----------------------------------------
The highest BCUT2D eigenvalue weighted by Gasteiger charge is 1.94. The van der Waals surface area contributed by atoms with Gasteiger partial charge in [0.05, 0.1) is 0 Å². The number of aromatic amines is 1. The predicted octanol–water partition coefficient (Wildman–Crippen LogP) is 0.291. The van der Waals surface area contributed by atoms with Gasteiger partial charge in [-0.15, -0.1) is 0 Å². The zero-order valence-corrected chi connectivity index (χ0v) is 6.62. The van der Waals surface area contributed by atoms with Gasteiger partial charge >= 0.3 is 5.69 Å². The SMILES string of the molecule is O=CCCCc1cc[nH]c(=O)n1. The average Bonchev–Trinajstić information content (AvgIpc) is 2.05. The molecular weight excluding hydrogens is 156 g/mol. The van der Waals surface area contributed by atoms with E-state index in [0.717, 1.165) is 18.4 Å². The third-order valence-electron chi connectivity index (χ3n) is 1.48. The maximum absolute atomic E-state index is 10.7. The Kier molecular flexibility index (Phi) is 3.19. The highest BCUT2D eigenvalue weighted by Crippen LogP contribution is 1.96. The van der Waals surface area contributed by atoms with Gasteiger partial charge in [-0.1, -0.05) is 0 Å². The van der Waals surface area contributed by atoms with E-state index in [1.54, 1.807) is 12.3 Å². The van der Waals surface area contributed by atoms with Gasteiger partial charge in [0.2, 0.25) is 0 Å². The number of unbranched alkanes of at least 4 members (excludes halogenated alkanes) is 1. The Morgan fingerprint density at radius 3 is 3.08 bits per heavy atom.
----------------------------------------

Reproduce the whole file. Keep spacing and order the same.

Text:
The highest BCUT2D eigenvalue weighted by Gasteiger charge is 1.94. The van der Waals surface area contributed by atoms with Gasteiger partial charge in [0.05, 0.1) is 0 Å². The number of aromatic amines is 1. The predicted octanol–water partition coefficient (Wildman–Crippen LogP) is 0.291. The van der Waals surface area contributed by atoms with Gasteiger partial charge in [-0.15, -0.1) is 0 Å². The zero-order valence-corrected chi connectivity index (χ0v) is 6.62. The van der Waals surface area contributed by atoms with Gasteiger partial charge >= 0.3 is 5.69 Å². The SMILES string of the molecule is O=CCCCc1cc[nH]c(=O)n1. The average Bonchev–Trinajstić information content (AvgIpc) is 2.05. The molecular weight excluding hydrogens is 156 g/mol. The van der Waals surface area contributed by atoms with E-state index in [0.717, 1.165) is 18.4 Å². The third-order valence-electron chi connectivity index (χ3n) is 1.48. The maximum absolute atomic E-state index is 10.7. The Kier molecular flexibility index (Phi) is 3.19. The highest BCUT2D eigenvalue weighted by Crippen LogP contribution is 1.96. The van der Waals surface area contributed by atoms with Gasteiger partial charge in [-0.1, -0.05) is 0 Å². The van der Waals surface area contributed by atoms with E-state index in [1.54, 1.807) is 12.3 Å². The van der Waals surface area contributed by atoms with Gasteiger partial charge in [0.2, 0.25) is 0 Å². The number of unbranched alkanes of at least 4 members (excludes halogenated alkanes) is 1. The Morgan fingerprint density at radius 3 is 3.08 bits per heavy atom.